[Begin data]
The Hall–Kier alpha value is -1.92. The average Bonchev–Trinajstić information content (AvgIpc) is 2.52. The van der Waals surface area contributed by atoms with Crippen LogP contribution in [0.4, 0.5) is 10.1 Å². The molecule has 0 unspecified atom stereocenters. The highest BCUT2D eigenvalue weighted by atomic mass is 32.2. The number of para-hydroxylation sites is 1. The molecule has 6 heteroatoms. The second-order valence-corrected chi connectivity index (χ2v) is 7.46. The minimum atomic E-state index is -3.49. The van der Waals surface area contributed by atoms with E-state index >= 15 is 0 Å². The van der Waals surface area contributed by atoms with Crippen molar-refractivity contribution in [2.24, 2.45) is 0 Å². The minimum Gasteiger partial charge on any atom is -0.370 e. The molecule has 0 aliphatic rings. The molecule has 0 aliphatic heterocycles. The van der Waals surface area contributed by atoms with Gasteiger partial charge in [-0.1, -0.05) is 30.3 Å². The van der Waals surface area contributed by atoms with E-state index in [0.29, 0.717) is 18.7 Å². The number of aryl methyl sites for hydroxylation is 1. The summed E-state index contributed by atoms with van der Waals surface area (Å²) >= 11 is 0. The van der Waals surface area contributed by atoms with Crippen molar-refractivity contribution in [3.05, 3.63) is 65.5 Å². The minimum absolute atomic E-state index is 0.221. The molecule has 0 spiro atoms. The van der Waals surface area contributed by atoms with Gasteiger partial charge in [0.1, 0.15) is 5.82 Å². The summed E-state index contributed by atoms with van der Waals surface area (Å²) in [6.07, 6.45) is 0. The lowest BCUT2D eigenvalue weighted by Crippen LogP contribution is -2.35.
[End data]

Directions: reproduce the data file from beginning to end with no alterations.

The Hall–Kier alpha value is -1.92. The average Bonchev–Trinajstić information content (AvgIpc) is 2.52. The van der Waals surface area contributed by atoms with Crippen LogP contribution in [0.4, 0.5) is 10.1 Å². The molecule has 0 unspecified atom stereocenters. The highest BCUT2D eigenvalue weighted by atomic mass is 32.2. The number of para-hydroxylation sites is 1. The molecule has 6 heteroatoms. The second-order valence-corrected chi connectivity index (χ2v) is 7.46. The minimum atomic E-state index is -3.49. The van der Waals surface area contributed by atoms with E-state index >= 15 is 0 Å². The van der Waals surface area contributed by atoms with Crippen molar-refractivity contribution in [2.24, 2.45) is 0 Å². The minimum Gasteiger partial charge on any atom is -0.370 e. The molecule has 0 aliphatic rings. The molecule has 0 aliphatic heterocycles. The van der Waals surface area contributed by atoms with Gasteiger partial charge in [-0.1, -0.05) is 30.3 Å². The van der Waals surface area contributed by atoms with E-state index in [0.29, 0.717) is 18.7 Å². The number of aryl methyl sites for hydroxylation is 1. The summed E-state index contributed by atoms with van der Waals surface area (Å²) >= 11 is 0. The van der Waals surface area contributed by atoms with Crippen molar-refractivity contribution in [3.05, 3.63) is 65.5 Å². The minimum absolute atomic E-state index is 0.221. The molecule has 0 spiro atoms. The van der Waals surface area contributed by atoms with Gasteiger partial charge in [0.1, 0.15) is 5.82 Å². The summed E-state index contributed by atoms with van der Waals surface area (Å²) in [6.07, 6.45) is 0. The lowest BCUT2D eigenvalue weighted by Crippen LogP contribution is -2.35.